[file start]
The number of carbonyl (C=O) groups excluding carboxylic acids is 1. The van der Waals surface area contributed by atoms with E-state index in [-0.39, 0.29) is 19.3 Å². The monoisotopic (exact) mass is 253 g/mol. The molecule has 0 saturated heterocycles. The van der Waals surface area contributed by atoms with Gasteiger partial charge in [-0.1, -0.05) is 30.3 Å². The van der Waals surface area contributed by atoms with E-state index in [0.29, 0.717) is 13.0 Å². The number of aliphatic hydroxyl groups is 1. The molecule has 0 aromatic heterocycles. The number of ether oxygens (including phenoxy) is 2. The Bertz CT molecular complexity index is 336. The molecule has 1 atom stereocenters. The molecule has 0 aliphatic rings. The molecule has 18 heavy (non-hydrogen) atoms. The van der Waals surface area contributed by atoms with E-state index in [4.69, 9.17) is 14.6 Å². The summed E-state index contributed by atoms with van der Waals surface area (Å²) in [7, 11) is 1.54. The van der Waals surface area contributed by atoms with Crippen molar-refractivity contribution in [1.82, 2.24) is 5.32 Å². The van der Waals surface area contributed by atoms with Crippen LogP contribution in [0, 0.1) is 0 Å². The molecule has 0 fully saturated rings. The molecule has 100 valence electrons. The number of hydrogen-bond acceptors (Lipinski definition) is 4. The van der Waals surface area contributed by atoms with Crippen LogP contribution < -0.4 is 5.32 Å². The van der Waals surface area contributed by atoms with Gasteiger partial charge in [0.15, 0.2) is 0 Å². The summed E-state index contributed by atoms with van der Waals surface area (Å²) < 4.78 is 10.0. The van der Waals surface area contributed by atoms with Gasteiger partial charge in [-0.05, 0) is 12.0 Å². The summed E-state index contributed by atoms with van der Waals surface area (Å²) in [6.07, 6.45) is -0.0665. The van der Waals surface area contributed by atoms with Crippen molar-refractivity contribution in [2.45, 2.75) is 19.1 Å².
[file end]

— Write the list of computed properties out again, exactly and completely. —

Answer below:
The number of carbonyl (C=O) groups excluding carboxylic acids is 1. The van der Waals surface area contributed by atoms with E-state index in [-0.39, 0.29) is 19.3 Å². The monoisotopic (exact) mass is 253 g/mol. The molecule has 0 saturated heterocycles. The van der Waals surface area contributed by atoms with Gasteiger partial charge in [-0.1, -0.05) is 30.3 Å². The van der Waals surface area contributed by atoms with E-state index in [0.29, 0.717) is 13.0 Å². The number of aliphatic hydroxyl groups is 1. The molecule has 0 aromatic heterocycles. The number of ether oxygens (including phenoxy) is 2. The Bertz CT molecular complexity index is 336. The molecule has 1 atom stereocenters. The molecule has 0 aliphatic rings. The molecule has 18 heavy (non-hydrogen) atoms. The van der Waals surface area contributed by atoms with E-state index in [4.69, 9.17) is 14.6 Å². The summed E-state index contributed by atoms with van der Waals surface area (Å²) in [7, 11) is 1.54. The van der Waals surface area contributed by atoms with Crippen molar-refractivity contribution in [1.82, 2.24) is 5.32 Å². The van der Waals surface area contributed by atoms with Crippen LogP contribution in [0, 0.1) is 0 Å². The molecule has 0 fully saturated rings. The molecule has 100 valence electrons. The number of hydrogen-bond acceptors (Lipinski definition) is 4. The van der Waals surface area contributed by atoms with Crippen LogP contribution < -0.4 is 5.32 Å². The van der Waals surface area contributed by atoms with Gasteiger partial charge in [0.15, 0.2) is 0 Å². The summed E-state index contributed by atoms with van der Waals surface area (Å²) < 4.78 is 10.0. The van der Waals surface area contributed by atoms with Gasteiger partial charge in [-0.05, 0) is 12.0 Å². The summed E-state index contributed by atoms with van der Waals surface area (Å²) in [6.07, 6.45) is -0.0665. The van der Waals surface area contributed by atoms with Crippen molar-refractivity contribution in [2.45, 2.75) is 19.1 Å².